Thursday’s news that Goldman Sachs is buying fintech platform and custodian Folio Financial seems to bring a major new player into the RIA space.
The move has implications for the RIA custodial business — including the planned but not yet approved $26 billion Charles Schwab-TD Ameritrade merger — and for direct indexing, according to Joel Bruckenstein, publisher of the T3 Technology Hub: “There’s lots going on, and it all ties together.”
“The Department of Justice still is sniffing around the Schwab-TD situation,” Bruckenstein said. “And, … if you can argue that Goldman Sachs will compete here, and that’s not a foregone conclusion, this does strengthen Schwab’s position.”
Plus, the Goldman-Folio news comes as RIA custodian Interactive Brokers is partnering with TradingFront on a white-label platform for RIAs that aims to attract advisors frustrated, or at least concerned about, consolidation and other issues.
“Schwab can say that Goldman Sachs is trying to get into” the custodial space, and Interactive Brokers is pushing along, too, according to Bruckenstein, who produces the T3 fintech events.
After adding Folio, which works with about $11 billion in RIA assets, does Goldman Sachs have the tech resources needed to immediately compete with Schwab as a major custodian? “No, but [the Folio deal] chips away slowly at the argument that there is no competition” if Schwab is allowed to merge with TD Ameritrade, he added.
(Another recent deal in the space — Morgan Stanley’s purchase of E-Trade — also muddied the waters. But E-Trade “has a small RIA presence” and “custodial work was not ever its DNA,” Dynasty Financial Partners CEO Sherl Penney said in February.)
Another Big Player
The elephant in the room of the RIA custodial space: LPL Financial, according to Bruckenstein, “which really could pursue it and has been quietly talking about it for about a year.”
The self-clearing independent broker-dealer — which just said it’s opening a tech hub in Austin — bought the Fortigent platform in 2012. “They dipped a toe or two into the business, but it didn’t work out,” he said.
If the government lets the Schwab-TD Ameritrade deal go through, “It opens the door, so there’s room for another [major RIA] custodian and a sense of other opportunities,” the fintech guru said.
“I’d be shocked if we don’t hear anything from LPL about this by year-end or early next year,” Bruckenstein added.
It’s likely that with the COVID-19 crisis, LPL may have slowed down such an effort and/or is waiting for the right moment to announce it, he says.
With the pandemic, “They do have more time to be deliberate about it,” the tech specialist said. “And as things change and unfold, that impacts their strategy. Taking it a bit slower is not a bad thing.”
And, if LPL does move to expand its operations in this space sooner rather than later, “It could tip the needle in Schwab’s favor” in terms of government approval of its purchase of TD Ameritrade, he explained.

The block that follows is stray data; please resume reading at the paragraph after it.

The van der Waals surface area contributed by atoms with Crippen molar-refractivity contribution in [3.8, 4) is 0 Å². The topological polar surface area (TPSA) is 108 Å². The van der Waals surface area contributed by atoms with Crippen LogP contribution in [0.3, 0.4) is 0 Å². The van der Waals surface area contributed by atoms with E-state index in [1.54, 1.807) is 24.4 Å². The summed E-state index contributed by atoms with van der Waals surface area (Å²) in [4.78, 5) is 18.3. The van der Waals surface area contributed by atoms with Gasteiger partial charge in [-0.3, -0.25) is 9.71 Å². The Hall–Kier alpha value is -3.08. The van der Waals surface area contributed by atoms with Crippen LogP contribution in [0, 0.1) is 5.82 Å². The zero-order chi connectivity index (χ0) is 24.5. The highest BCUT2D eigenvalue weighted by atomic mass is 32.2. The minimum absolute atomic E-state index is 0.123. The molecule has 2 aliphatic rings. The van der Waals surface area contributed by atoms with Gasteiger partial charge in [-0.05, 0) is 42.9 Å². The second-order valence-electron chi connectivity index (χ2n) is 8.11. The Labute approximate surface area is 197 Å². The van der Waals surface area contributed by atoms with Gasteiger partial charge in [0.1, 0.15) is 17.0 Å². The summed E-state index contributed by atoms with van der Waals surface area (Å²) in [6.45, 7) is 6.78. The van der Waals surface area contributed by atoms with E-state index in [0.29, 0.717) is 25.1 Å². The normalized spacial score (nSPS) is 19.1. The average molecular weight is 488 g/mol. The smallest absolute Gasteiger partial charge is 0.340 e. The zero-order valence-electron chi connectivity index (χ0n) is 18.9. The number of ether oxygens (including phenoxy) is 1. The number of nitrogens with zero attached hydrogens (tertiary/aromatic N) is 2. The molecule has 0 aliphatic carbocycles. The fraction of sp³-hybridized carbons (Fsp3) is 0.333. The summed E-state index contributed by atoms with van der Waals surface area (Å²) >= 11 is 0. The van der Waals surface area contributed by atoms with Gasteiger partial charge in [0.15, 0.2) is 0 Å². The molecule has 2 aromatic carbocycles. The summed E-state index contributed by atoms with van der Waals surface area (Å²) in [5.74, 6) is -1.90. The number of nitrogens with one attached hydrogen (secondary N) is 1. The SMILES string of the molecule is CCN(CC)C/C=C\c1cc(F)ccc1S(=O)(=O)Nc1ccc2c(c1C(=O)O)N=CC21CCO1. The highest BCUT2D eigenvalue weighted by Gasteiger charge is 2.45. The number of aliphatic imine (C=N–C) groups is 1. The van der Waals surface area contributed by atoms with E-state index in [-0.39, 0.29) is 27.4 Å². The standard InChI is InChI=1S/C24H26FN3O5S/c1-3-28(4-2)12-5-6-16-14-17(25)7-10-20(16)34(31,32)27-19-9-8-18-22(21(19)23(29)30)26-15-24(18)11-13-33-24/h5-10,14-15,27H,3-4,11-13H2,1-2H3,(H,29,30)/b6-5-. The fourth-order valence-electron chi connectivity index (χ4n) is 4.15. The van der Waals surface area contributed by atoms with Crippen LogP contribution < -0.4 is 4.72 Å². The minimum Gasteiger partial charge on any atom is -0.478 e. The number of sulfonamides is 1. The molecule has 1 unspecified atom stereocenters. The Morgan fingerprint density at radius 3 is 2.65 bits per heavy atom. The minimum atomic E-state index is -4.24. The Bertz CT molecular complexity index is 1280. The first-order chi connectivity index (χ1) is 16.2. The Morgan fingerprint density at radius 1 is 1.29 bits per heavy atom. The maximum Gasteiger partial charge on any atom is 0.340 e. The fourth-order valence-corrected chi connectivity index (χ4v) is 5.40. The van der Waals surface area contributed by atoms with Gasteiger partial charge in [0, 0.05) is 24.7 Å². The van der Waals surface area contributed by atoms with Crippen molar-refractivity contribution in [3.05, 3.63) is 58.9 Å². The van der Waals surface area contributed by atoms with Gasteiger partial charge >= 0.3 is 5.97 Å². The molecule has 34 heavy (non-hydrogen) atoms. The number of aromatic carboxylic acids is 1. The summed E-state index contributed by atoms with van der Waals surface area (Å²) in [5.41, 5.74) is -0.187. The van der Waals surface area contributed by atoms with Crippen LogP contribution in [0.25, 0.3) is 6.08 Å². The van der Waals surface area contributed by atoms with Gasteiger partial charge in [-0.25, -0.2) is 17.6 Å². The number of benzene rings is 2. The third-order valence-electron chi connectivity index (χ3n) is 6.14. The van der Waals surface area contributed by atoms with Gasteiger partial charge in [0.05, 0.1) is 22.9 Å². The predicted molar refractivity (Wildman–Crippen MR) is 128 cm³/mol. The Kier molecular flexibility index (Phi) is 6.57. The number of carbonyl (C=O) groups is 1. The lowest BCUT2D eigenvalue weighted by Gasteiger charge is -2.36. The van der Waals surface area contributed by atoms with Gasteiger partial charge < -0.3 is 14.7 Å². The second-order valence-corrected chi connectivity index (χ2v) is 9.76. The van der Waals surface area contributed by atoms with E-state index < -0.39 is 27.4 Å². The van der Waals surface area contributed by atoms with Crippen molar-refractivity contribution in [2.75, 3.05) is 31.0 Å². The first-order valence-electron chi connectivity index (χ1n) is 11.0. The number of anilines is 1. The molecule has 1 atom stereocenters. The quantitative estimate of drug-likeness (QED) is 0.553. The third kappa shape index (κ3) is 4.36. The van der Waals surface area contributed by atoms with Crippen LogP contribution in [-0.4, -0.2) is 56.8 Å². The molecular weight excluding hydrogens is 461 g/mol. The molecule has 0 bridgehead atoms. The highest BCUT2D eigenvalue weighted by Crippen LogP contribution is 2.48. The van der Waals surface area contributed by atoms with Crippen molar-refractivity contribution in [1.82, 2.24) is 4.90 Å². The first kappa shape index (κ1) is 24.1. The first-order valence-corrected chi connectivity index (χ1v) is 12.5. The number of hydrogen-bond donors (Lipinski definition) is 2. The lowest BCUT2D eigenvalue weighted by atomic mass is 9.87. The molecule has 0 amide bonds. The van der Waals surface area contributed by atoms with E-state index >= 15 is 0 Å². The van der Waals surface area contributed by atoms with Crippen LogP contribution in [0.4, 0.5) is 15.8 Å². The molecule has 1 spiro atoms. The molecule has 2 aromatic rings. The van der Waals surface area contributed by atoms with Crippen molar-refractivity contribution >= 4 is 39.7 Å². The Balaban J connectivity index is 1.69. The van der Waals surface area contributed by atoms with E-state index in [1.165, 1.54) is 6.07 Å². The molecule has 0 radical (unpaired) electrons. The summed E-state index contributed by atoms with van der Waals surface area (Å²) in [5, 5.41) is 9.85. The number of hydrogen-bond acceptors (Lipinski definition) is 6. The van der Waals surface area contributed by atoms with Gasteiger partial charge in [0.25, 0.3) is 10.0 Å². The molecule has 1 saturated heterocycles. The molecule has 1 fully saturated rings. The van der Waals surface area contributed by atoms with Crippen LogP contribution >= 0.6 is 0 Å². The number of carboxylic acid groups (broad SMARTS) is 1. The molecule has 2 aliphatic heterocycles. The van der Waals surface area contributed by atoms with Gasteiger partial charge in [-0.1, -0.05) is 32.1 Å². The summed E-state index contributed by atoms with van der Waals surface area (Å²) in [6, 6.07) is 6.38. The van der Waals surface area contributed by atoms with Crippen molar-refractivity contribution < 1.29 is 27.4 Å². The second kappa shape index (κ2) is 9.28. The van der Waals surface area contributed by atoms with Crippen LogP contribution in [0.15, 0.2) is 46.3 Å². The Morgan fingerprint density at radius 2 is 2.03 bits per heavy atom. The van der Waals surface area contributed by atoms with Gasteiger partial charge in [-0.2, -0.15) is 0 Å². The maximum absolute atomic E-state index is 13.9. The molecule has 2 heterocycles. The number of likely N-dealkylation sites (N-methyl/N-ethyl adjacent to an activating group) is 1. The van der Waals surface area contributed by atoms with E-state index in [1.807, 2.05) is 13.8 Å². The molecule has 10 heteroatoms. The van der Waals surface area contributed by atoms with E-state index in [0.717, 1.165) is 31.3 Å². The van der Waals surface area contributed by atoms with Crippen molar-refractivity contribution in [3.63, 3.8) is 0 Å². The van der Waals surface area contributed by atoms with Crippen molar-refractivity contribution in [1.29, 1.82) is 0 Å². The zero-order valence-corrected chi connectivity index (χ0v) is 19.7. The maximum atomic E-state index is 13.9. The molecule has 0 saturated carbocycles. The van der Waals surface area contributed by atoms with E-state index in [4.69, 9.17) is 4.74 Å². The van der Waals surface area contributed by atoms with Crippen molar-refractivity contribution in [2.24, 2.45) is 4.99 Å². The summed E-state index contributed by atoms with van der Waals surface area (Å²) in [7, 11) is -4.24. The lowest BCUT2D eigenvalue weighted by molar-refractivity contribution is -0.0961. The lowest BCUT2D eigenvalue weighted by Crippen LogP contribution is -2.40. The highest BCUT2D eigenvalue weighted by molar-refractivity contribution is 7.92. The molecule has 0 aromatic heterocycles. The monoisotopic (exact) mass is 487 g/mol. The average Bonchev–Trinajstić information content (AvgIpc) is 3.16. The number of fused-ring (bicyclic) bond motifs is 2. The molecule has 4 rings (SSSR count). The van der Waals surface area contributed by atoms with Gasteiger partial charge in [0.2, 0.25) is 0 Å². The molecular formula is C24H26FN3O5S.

In a statement on the matter, the IBD explained its view: “We are already active as an RIA custodian, ranking as one of the largest custodians in the industry. We continue to see an opportunity to invest in how we serve independent RIAs.”
According to Bruckenstein, Folio’s focus has been on small RIAs, where it can be tough to turn a profit.
But Goldman Sachs — with the FinLife platform acquired from United Capital — can work with RIAs to sell asset management, direct indexing and other products. “And then maybe, they can make money on these clients,” he said.
Whereas Goldman can’t profit much on small trading or commissions today, it might be able to do so from special index funds and other products tied to its own (or acquired) intellectual property — included direct indexing, “which is more personalized than ETFs.”
“They could do this after they get RIAs on the FinLife platform with a unified managed account and financial planning built in, and they then charge a fee,” Bruckenstein explained.
Direct Indexing Trend
This field has been disrupted over the past few weeks as Motif Investing shut down its platform for RIAs and moved these accounts to Folio Investing, which now will be shifting over to Goldman Sachs.
Meanwhile, last week, Schwab struck a deal to buy Motif’s technology and hire its staff. That news came just two days after Schwab said it soon will let retail investors buy partial shares, or “slices,” of S&P 500 companies on its DIY platform.
Direct indexing’s momentum is finally “coming together,” Bruckenstein said. “I thought it would be a thing for a while, but the timing earlier was not right.”
Today, trading charges have dropped to near zero, fractional shares have piqued investor interest, and deals are moving along.
“Before, the market wasn’t ready, but it is now,” he explained. “Schwab’s recent moves are an indication of that,” as is Goldman’s purchase of Folio.
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